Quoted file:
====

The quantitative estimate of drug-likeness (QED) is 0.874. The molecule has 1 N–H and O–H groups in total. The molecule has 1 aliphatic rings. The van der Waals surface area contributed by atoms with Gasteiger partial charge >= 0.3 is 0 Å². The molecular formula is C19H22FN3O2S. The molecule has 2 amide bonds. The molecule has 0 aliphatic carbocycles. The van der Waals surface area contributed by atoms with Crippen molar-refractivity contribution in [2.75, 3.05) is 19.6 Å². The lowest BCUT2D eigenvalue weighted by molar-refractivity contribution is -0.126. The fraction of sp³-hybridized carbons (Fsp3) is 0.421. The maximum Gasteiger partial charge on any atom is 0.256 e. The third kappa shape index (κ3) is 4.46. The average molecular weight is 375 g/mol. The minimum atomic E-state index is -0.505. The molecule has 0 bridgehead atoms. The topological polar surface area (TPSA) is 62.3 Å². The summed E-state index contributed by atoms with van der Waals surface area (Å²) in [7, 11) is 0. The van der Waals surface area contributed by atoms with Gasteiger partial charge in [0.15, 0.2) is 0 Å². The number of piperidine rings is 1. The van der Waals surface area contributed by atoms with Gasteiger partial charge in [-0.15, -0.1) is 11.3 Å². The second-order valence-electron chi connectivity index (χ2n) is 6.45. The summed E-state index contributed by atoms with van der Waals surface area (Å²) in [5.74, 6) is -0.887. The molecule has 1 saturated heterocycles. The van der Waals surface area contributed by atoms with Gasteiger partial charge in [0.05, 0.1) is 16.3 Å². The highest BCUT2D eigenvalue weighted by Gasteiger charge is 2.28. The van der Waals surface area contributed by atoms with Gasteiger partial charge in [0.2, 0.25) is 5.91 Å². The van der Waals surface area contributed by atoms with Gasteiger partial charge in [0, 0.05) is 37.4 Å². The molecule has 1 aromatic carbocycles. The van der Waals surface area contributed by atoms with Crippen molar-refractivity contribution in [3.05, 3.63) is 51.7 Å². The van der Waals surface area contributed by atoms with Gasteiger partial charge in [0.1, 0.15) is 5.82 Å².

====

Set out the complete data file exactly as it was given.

The quantitative estimate of drug-likeness (QED) is 0.874. The molecule has 1 N–H and O–H groups in total. The molecule has 1 aliphatic rings. The van der Waals surface area contributed by atoms with Gasteiger partial charge >= 0.3 is 0 Å². The molecular formula is C19H22FN3O2S. The molecule has 2 amide bonds. The molecule has 0 aliphatic carbocycles. The van der Waals surface area contributed by atoms with Crippen molar-refractivity contribution in [2.75, 3.05) is 19.6 Å². The lowest BCUT2D eigenvalue weighted by molar-refractivity contribution is -0.126. The fraction of sp³-hybridized carbons (Fsp3) is 0.421. The maximum Gasteiger partial charge on any atom is 0.256 e. The third kappa shape index (κ3) is 4.46. The average molecular weight is 375 g/mol. The minimum atomic E-state index is -0.505. The molecule has 0 bridgehead atoms. The topological polar surface area (TPSA) is 62.3 Å². The summed E-state index contributed by atoms with van der Waals surface area (Å²) in [7, 11) is 0. The van der Waals surface area contributed by atoms with Gasteiger partial charge in [0.15, 0.2) is 0 Å². The number of piperidine rings is 1. The van der Waals surface area contributed by atoms with Gasteiger partial charge in [-0.15, -0.1) is 11.3 Å². The second-order valence-electron chi connectivity index (χ2n) is 6.45. The summed E-state index contributed by atoms with van der Waals surface area (Å²) in [5.74, 6) is -0.887. The molecule has 1 saturated heterocycles. The van der Waals surface area contributed by atoms with Gasteiger partial charge in [0.05, 0.1) is 16.3 Å². The highest BCUT2D eigenvalue weighted by Gasteiger charge is 2.28. The van der Waals surface area contributed by atoms with Gasteiger partial charge in [0.2, 0.25) is 5.91 Å². The van der Waals surface area contributed by atoms with Gasteiger partial charge in [0, 0.05) is 37.4 Å². The molecule has 1 aromatic carbocycles. The van der Waals surface area contributed by atoms with Crippen molar-refractivity contribution in [3.05, 3.63) is 51.7 Å². The van der Waals surface area contributed by atoms with Gasteiger partial charge in [0.1, 0.15) is 5.82 Å².